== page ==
I love all of this, and I hope we can all think through the implications of what we do day in and day out when we pick up our instruments to practice and perform.WilliamLang wrote: ↑Thu Sep 21, 2023 8:50 am I think that the social conditioning the music industry and classical music traditions have given brass musicians and specifically the trombone world are rather silly.
Very often we're still seen as second class musicians, or not worthy of being soloists in the way that violinists, pianists, and cellists can be soloists. But it's all non-sense. The instrument that we hold does not defined the musician who is holding it, though people are conditioned to think otherwise.
A person walks on stage at Carnegie Hall holding a violin, and an audience member will have an expectation. The same exact person walks out with a tuba, what will the audience be expecting? It has nothing to do with the person.
What do you call a version of Yo-Yo Ma that grew up playing trombone instead of cello? It's still Yo-Yo Ma, and still a musical genius, though they would be a fraction as famous. Why?
I believe that music can be somewhat independent of the instrument, and that some portamento between notes, or vocal flexibility, or just style should be celebrated and understood. The rigidness that we've put on ourselves in the classical industry can be great from a craft standpoint, but from a musicality side it can be constraining.
I will say when I teach people on other instruments, one of the first lesson I can give across the board is to get those musicians to play in time and without vibrato. It's almost 100% effective on every non-brass person I've taught. Reducing the music to the most basic of craft, then adding in conscious choices on top of that, rather than mimicking someone else's style, is a highly effective tool. But it always makes me think of how we teach each other - why not use the best of both worlds?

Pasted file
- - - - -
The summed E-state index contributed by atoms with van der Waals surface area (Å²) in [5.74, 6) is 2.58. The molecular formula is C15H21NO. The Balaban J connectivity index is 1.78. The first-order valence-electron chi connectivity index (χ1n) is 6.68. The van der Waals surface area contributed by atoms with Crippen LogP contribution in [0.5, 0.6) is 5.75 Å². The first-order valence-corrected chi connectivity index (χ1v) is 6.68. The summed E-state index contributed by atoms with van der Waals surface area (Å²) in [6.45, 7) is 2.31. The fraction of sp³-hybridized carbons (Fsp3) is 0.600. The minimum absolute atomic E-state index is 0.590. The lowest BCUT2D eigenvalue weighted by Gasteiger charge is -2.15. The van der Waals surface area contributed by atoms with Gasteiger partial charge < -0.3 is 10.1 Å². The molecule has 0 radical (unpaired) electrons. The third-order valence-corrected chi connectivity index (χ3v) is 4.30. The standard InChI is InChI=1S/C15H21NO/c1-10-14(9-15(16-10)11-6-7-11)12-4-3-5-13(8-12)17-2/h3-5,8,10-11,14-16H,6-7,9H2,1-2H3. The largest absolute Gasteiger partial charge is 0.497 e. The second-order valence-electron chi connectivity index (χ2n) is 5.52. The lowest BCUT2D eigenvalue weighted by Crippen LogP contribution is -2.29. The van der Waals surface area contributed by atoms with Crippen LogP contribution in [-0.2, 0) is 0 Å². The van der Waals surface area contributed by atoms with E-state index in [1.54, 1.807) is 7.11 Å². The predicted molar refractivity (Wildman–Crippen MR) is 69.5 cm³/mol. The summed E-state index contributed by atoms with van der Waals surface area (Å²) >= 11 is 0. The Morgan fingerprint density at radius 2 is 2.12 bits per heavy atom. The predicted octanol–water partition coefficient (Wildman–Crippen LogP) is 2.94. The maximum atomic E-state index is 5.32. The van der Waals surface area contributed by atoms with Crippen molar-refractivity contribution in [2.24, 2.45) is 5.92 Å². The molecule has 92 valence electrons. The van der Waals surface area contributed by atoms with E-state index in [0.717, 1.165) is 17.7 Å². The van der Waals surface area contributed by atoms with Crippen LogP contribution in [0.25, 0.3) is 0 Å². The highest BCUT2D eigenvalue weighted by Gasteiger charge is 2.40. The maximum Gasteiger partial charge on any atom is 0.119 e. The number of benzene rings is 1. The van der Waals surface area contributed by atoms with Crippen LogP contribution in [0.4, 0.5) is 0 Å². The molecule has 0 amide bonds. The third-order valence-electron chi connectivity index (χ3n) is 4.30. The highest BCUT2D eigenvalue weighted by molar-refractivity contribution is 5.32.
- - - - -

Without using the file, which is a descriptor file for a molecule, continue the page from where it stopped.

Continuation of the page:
Last thought - we're often seen as trombonists first and musicians second, when I think we should be musicians first who happen to play trombone.
I have some close friends who are very serious and knowledgeable music-lovers but have very little understanding of brass instruments, how they are played, what the challenges are, etc. What do they want to hear from the brass section when they attend a Boston Symphony concert?
That's it. Chipped or missed notes distract them from the music. No matter how exciting the big gesture, a clam will ruin it for them. Given the choice, they would rather the brass be a little less exciting and much more accurate. The Boston Symphony brass these days does a pretty great job at doing both, so they are quite happy at most of the concerts they go to there. But they've also told me they were happy to see a couple of principal players go who missed too many notes for their liking.
I tell my students - and I truly believe it - that perfection is impossible, and that the most productive path to "perfect" outcomes is crystal-clear intentions. Song and Wind, yes, but the song has to be incredibly specific and conceived in finely grained detail.
I also tell my students - and myself - to aspire to play in such a way that the musical intention - the projection of musical imagination - is so strong that a missed note here or there won't matter to the listener. I've been in the room when someone wins an audition even though they missed a note, or even a few notes. I've heard of many more.
Am I being too easy on them? On myself? Maybe I am.
Is any of this mutually exclusive with the kinds of questions Will is asking? I don't think so.